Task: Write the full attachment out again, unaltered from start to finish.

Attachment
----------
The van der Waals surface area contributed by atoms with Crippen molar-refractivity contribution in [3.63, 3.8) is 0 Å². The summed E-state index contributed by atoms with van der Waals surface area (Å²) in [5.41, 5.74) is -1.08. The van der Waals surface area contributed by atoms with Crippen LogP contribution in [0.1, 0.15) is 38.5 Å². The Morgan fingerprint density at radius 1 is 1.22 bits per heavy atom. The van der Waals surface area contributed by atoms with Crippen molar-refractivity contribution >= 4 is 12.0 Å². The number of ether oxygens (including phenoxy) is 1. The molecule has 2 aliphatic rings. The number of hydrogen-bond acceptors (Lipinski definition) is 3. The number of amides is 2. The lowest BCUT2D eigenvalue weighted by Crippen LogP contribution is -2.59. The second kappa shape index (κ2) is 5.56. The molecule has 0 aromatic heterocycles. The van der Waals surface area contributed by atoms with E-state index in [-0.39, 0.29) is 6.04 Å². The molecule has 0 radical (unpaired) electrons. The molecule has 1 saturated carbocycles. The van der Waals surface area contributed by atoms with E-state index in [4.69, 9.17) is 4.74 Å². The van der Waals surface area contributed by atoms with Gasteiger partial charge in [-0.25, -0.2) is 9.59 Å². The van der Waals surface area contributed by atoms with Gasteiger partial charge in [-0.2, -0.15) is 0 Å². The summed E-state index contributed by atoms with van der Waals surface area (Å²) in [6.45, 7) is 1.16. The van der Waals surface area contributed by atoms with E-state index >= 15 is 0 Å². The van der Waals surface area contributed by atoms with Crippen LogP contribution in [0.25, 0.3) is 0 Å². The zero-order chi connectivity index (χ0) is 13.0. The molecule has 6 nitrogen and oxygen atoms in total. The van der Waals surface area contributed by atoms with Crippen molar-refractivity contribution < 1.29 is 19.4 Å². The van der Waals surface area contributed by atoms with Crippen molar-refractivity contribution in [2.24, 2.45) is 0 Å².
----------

The van der Waals surface area contributed by atoms with Crippen molar-refractivity contribution in [3.63, 3.8) is 0 Å². The summed E-state index contributed by atoms with van der Waals surface area (Å²) in [5.41, 5.74) is -1.08. The van der Waals surface area contributed by atoms with Crippen LogP contribution in [0.1, 0.15) is 38.5 Å². The Morgan fingerprint density at radius 1 is 1.22 bits per heavy atom. The van der Waals surface area contributed by atoms with Crippen molar-refractivity contribution >= 4 is 12.0 Å². The number of ether oxygens (including phenoxy) is 1. The molecule has 2 aliphatic rings. The number of hydrogen-bond acceptors (Lipinski definition) is 3. The number of amides is 2. The lowest BCUT2D eigenvalue weighted by Crippen LogP contribution is -2.59. The second kappa shape index (κ2) is 5.56. The molecule has 0 aromatic heterocycles. The van der Waals surface area contributed by atoms with E-state index in [-0.39, 0.29) is 6.04 Å². The molecule has 0 radical (unpaired) electrons. The molecule has 1 saturated carbocycles. The van der Waals surface area contributed by atoms with E-state index in [4.69, 9.17) is 4.74 Å². The van der Waals surface area contributed by atoms with Gasteiger partial charge in [-0.25, -0.2) is 9.59 Å². The van der Waals surface area contributed by atoms with Gasteiger partial charge in [-0.2, -0.15) is 0 Å². The summed E-state index contributed by atoms with van der Waals surface area (Å²) in [6.45, 7) is 1.16. The van der Waals surface area contributed by atoms with E-state index >= 15 is 0 Å². The van der Waals surface area contributed by atoms with Crippen LogP contribution in [0.25, 0.3) is 0 Å². The zero-order chi connectivity index (χ0) is 13.0. The molecule has 6 nitrogen and oxygen atoms in total. The van der Waals surface area contributed by atoms with Crippen molar-refractivity contribution < 1.29 is 19.4 Å². The van der Waals surface area contributed by atoms with Crippen molar-refractivity contribution in [2.24, 2.45) is 0 Å².